All weights listed are without CVs. CV eliminator adapters are available for non-driven axles for both designs.

The wheel studs are now press-in ARP pieces, similar to but longer than the ones I use on the Atom uprights. Both uprights have shims for camber adjustment without affecting toe.

The updated pdf dimension drawings and installation 3D CAD in IGES format can be downloaded here. These are the current 'standard' configurations but an almost unlimited variety of others is possible. Email me with any questions.

04/27/10 I now have a few sets of the GT uprights in stock and the first set of 4 has been shipped, with a couple more scheduled to ship in the next few days. The uprights are modular and therefore easily configurable but this is the base configuration:

All the hardware is included - bolts, rodend safety washers, camber shims, locknuts, wheel studs and even lugnuts. Fronts also include 'CV eliminator' kit using an M16 bolt and a custom 4340 steel flange nut to hold the hub together. A typical set of uprights comes with all of the parts shown below (except that unless requested otherwise the uprights come fully assembled).

The optional Wilwood brake package includes DynaPro radial mount 4-piston calipers with custom mounting brackets, BP-10 pads and 11" ULHP rotors with custom hats. All aluminum parts are black anodized and steel parts like hubs and CV eliminator flange nuts are black zinc plated for corrosion resistance. Wheel speed sensor rings are optional and I'm working with Wilwood on an optional handbrake package - more on that when it's ready.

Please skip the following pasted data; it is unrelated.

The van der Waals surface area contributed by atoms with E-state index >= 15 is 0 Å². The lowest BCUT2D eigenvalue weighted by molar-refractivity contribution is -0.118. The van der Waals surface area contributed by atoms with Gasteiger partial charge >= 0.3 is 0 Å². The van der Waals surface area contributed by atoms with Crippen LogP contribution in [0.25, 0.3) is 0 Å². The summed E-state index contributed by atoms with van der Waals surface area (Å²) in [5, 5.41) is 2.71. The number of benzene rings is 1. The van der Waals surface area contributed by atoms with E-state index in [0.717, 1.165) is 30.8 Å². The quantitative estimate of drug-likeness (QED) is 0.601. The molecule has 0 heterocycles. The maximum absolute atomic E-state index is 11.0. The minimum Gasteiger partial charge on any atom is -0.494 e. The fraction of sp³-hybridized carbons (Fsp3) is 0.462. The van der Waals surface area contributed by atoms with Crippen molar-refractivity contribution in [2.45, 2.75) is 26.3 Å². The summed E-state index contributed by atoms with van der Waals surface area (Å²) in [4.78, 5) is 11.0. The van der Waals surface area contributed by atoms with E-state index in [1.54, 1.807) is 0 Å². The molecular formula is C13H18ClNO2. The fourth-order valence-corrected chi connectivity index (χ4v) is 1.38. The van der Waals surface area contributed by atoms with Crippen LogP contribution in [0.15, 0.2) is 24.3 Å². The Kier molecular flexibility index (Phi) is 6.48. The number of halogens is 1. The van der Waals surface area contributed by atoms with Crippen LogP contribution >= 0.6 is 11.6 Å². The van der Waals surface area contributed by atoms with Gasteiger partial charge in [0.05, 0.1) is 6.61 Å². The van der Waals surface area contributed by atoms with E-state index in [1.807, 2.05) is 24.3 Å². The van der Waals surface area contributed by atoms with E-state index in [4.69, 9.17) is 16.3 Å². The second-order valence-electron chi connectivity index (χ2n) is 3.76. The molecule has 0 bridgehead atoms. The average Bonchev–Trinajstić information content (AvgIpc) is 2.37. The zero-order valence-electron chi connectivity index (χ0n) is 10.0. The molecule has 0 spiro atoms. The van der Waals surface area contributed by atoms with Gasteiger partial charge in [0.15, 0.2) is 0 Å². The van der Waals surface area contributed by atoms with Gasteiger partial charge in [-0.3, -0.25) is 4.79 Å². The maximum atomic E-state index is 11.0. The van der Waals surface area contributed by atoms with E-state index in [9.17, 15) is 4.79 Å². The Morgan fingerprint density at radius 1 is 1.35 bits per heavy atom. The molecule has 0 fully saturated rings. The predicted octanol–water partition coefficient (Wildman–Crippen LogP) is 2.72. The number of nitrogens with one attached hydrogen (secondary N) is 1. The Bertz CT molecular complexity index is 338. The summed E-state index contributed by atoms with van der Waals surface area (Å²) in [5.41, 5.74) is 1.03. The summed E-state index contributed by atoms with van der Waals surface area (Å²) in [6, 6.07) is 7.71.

Sharp eyes will notice differences between actual parts and the initial CAD pictures posted on previous pages. Yes, it takes a number of revisions to arrive at a product I'm happy with. The parts that actually got made are approximately the 5th design iteration, based on everything I've learned so far. The design at this point is good enough that I wouldn't hesitate to put it on my own 600+hp car (which of course is the point of this particular blog :). The modular nature of this approach means that I can accommodate specific customer requirements with relative ease and these will serve as a foundation for a number of products down the line. Some are already in the works.

03/03/11 One of the things I try to do is leverage the efforts across several projects. So while dp2 is not being directly worked on at the moment, there is a customer project using many of the same components and technologies which is moving forward rather nicely.

For that, we just took delivery of a GM 'E-Rod kit' which is a complete 430hp LS3 engine with ECU, harness, sensors, headers and catalytic converters. A car built using this kit is 50-state emissions legal. For streetable custom cars it's hard to beat.

The engine has the same power as the Hartley H1 used in the dp1 but it's considerably larger, more than double in displacement and nearly 2.5x heavier. On the other hand it's a lot cheaper and EPA legal. Each is perfect for its intended application. Horses for courses, as the saying goes. It's fun to do projects using each approach and seeing how the tradeoffs play out.

So yes, the dp2 will be using these engines and yes when built as a kit it will be street legal. Still targeting about 1,600 lb weight. Have a few more styling ideas in my head, too, so eventually I'll get them in CAD. When that happens expect to see more updates here, and much more progress. My goal is to have the first dp2 running by late summer/early fall of this year. Stay tuned.